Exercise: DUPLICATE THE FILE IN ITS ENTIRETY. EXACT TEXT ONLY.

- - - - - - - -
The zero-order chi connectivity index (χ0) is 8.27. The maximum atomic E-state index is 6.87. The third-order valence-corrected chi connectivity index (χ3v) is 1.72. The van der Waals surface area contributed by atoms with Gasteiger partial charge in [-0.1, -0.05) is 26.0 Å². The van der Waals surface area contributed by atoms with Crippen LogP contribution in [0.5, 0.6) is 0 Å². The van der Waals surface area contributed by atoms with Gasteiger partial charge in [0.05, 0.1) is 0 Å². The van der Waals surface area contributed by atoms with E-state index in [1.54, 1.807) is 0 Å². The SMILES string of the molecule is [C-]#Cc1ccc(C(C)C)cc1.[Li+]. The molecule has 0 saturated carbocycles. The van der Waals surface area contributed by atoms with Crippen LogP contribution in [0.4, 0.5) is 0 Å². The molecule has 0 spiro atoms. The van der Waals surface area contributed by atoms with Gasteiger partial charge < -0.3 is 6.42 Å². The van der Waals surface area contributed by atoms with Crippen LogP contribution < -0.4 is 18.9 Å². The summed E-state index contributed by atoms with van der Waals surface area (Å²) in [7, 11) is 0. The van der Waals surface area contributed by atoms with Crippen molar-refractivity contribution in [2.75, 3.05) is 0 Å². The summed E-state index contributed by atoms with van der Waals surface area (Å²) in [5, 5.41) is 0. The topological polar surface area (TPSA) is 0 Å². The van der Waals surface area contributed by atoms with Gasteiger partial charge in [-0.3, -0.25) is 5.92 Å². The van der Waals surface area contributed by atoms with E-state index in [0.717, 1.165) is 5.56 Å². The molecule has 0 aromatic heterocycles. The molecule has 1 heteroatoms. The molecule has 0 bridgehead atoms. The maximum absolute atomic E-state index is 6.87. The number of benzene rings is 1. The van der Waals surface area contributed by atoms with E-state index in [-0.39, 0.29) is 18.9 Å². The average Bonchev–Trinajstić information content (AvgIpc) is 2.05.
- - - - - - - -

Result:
The zero-order chi connectivity index (χ0) is 8.27. The maximum atomic E-state index is 6.87. The third-order valence-corrected chi connectivity index (χ3v) is 1.72. The van der Waals surface area contributed by atoms with Gasteiger partial charge in [-0.1, -0.05) is 26.0 Å². The van der Waals surface area contributed by atoms with Crippen LogP contribution in [0.5, 0.6) is 0 Å². The van der Waals surface area contributed by atoms with Gasteiger partial charge in [0.05, 0.1) is 0 Å². The van der Waals surface area contributed by atoms with E-state index in [1.54, 1.807) is 0 Å². The SMILES string of the molecule is [C-]#Cc1ccc(C(C)C)cc1.[Li+]. The molecule has 0 saturated carbocycles. The van der Waals surface area contributed by atoms with Crippen LogP contribution in [0.4, 0.5) is 0 Å². The molecule has 0 spiro atoms. The van der Waals surface area contributed by atoms with Gasteiger partial charge < -0.3 is 6.42 Å². The van der Waals surface area contributed by atoms with Crippen LogP contribution < -0.4 is 18.9 Å². The summed E-state index contributed by atoms with van der Waals surface area (Å²) in [7, 11) is 0. The van der Waals surface area contributed by atoms with Crippen molar-refractivity contribution in [2.75, 3.05) is 0 Å². The summed E-state index contributed by atoms with van der Waals surface area (Å²) in [5, 5.41) is 0. The topological polar surface area (TPSA) is 0 Å². The van der Waals surface area contributed by atoms with Gasteiger partial charge in [-0.3, -0.25) is 5.92 Å². The van der Waals surface area contributed by atoms with E-state index in [0.717, 1.165) is 5.56 Å². The molecule has 0 aromatic heterocycles. The molecule has 1 heteroatoms. The molecule has 0 bridgehead atoms. The maximum absolute atomic E-state index is 6.87. The number of benzene rings is 1. The van der Waals surface area contributed by atoms with E-state index in [-0.39, 0.29) is 18.9 Å². The average Bonchev–Trinajstić information content (AvgIpc) is 2.05.